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Google is announcing that it is adopting a global age-based system for rating apps in its Google Play store. The system is automated so that developers can answer questionnaires and get a recommended rating quickly that covers advice for parents about how old kids have to be to play the game or app.

The system also has safeguards to deal with incorrect ratings, and it will have oversight from Google Play and ratings agencies around the world. One of the smart things about it is that it can develop automated ratings for a game or app based on the local customs of various regions with ratings systems. It’s all about having developers better label their apps for the right audience, Google said.

The system is based on the fact that people in different countries have their own ideas about what content is appropriate for kids, teens and adults, said Eunice Kim, Product Manager for Google Play, in an interview with GamesBeat.

“We know that cultural standards are different the world over,” Kim said. “We wanted to be sensitive to those differences, especially when we have a billion users using the product every day. We wanted to make sure it wasn’t burdensome for the developer.”


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Developers can answer questions about an app, such as whether it uses any images with nudity or common naughty words. Then Google Play generates an automated rating for the title based on ratings systems. In North America, the title is based on ratings from the Entertainment Software Ratings Board, an industry supported group that is part of the International Age Rating Coalition (IARC). Other members include the Pan-European Game Information (PEGI), Australian Classification Board, Unterhaltungssoftware Selbstkontrolle (USK) and Classificação Indicativa (ClassInd). Territories without ratings authorities will display a generic age-based rating.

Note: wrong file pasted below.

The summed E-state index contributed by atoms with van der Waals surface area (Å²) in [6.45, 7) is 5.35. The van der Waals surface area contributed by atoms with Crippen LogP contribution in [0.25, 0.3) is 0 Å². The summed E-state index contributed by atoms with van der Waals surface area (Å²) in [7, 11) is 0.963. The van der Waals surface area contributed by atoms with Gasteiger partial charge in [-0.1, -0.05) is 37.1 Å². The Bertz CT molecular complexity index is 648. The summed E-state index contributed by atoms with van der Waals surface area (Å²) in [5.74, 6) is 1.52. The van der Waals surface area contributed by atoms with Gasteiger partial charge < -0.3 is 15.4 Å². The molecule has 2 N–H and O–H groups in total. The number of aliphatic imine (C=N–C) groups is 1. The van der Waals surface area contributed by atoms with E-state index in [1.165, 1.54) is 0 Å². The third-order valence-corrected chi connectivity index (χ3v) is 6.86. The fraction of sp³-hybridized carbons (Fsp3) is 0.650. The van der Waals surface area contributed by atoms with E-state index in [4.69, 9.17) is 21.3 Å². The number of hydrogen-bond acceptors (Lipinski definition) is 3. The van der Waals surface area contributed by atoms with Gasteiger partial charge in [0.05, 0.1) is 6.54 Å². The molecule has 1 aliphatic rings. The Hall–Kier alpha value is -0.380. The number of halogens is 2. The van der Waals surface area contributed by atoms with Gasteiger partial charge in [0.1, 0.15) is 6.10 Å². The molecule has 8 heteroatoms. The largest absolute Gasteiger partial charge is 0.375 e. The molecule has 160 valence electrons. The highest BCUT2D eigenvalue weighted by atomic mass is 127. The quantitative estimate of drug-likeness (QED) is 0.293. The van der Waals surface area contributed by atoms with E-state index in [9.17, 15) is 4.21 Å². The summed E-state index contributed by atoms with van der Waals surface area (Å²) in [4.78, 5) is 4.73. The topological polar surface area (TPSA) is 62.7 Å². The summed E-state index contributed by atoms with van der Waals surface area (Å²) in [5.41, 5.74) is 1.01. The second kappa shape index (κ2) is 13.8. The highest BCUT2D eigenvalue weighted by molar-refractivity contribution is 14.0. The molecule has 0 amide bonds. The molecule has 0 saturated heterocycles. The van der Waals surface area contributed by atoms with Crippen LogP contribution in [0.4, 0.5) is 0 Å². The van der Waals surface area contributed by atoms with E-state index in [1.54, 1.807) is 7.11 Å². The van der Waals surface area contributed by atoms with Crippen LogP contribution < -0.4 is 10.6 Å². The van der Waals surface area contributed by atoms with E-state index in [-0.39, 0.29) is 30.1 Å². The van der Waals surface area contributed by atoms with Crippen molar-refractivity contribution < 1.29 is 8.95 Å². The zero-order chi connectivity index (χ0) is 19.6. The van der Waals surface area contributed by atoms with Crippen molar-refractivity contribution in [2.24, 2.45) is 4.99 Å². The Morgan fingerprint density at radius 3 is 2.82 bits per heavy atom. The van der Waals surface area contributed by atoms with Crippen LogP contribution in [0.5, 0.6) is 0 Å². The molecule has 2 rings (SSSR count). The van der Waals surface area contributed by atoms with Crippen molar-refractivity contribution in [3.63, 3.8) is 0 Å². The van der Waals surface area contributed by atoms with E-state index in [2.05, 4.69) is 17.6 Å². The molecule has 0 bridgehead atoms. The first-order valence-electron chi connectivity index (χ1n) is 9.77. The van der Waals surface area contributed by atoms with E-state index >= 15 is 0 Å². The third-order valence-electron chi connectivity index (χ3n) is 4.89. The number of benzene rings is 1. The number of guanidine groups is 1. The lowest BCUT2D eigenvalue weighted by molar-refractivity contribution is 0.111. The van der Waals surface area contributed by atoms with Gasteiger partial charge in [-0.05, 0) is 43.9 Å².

ESRB ratings

Above: ESRB ratings

Image Credit: ESRB

The system will be implemented for all apps in the coming weeks around the world. Google believes that the change will give developers an easy way to communicate ratings to users and receive better app discovery and engagement for their apps.

“Android is in the hands of a billion people in 190 countries, and we have paid out more than $7 billion to developers,” said Purnima Kochikar, director of business development for Google Play, in an interview. “What we are doing here is helping developers categorize their apps in a way that users understand.”

To sign up for a rating, developers can sign in to the Android Developer Console and complete the new rating questionnaire for each app. Apps without a completed rating questionnaire will be marked as “Unrated” and may be blocked in certain territories or for specific users. Starting in May, all new apps and updates to existing apps will require a completed questionnaire before they can be published on Google Play. The ratings have descriptions that help parents out, such as “has nudity.” Kochikar noted that the developer doesn’t rate the game; the agency produces the rating based on the questionnaire.